Domestic Violence Candlelight Vigil

By Elizabeth Welz


Domestic Violence Candlelight Vigil

Fempower hosts event to shed light on domestic violence


Last Thursday, October 29, BenU’s Fempower hosted their Domestic Violence Candlelight Vigil in honor of domestic violence month.


The event was formed to help create awareness about sexual, physical, and emotional violence that can occur in a relationship.


“About 12 people came, and though the turn out was small, everyone left with the takeaway that bystander or victim, speaking up is the only way to prevent domestic violence from happening,” said junior Cecelia Do, secretary of Fempower. “It’s important to speak up when it comes to domestic violence because silence doesn’t yield action and change.”


During the event, two domestic violence survivors shared their experiences.


“The speakers at the vigil were domestic violence survivors themselves, and so the stories and experiences they shard were personal and moving,” said junior Tanu Nair, president of Fempower. “They highlighted some key features to a victim’s experience: trying to pretend that a relationship is working, not reporting assault in fear of not being believed, and trying to leave the same relationship multiple times before finally doing so.”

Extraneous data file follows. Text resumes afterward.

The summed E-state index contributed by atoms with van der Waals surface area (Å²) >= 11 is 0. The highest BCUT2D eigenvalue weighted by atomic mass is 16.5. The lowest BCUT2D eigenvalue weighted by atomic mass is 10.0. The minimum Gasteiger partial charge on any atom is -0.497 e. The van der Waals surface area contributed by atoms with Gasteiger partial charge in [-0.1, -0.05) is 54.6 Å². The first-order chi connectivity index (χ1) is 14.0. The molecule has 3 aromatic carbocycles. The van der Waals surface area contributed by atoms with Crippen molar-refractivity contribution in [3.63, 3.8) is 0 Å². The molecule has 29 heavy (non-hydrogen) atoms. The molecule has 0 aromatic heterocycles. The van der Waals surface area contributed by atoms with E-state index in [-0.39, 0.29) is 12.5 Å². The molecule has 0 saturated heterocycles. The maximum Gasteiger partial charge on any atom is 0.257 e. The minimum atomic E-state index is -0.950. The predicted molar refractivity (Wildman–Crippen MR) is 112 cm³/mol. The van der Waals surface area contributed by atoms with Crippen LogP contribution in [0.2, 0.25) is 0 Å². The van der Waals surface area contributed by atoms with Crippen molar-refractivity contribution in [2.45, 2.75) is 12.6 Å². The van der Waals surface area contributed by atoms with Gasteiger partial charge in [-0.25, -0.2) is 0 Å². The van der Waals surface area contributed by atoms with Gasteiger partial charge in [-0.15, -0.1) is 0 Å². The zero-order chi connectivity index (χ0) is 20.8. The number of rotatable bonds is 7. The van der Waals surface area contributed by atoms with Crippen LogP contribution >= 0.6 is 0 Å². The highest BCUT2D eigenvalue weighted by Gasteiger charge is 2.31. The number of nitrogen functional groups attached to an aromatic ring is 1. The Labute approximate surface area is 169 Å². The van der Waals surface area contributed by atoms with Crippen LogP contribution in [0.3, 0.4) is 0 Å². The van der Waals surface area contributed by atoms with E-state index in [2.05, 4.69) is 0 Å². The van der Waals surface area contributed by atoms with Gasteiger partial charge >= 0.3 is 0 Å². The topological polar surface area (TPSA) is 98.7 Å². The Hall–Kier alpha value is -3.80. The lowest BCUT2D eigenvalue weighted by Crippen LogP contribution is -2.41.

Everyone who attended the event left with an important message from listening to the speakers.


“An important take away message that both Meggie and Alexandra left us with was that it is important to support a victim in whatever choices they make to deal with their situation. They are just looking for support, not judgement,” said Nair.


The event also hosted two students from Plainfield North High School. These students came in honor of Sue Triplett, a teacher who died due to domestic abuse from her husband.


“The event was very eye-opening and emotional because two students attended and spoke about their teacher who just died from domestic abuse. Her name was Mrs. Triplett. It was sad seeing them go through their loss,” said sophomore Michelle Piasecki.


Although the event was small, it opened eyes to domestic violence to students, faculty and staff at Benedictine University and showed the importance of speaking up for the victims.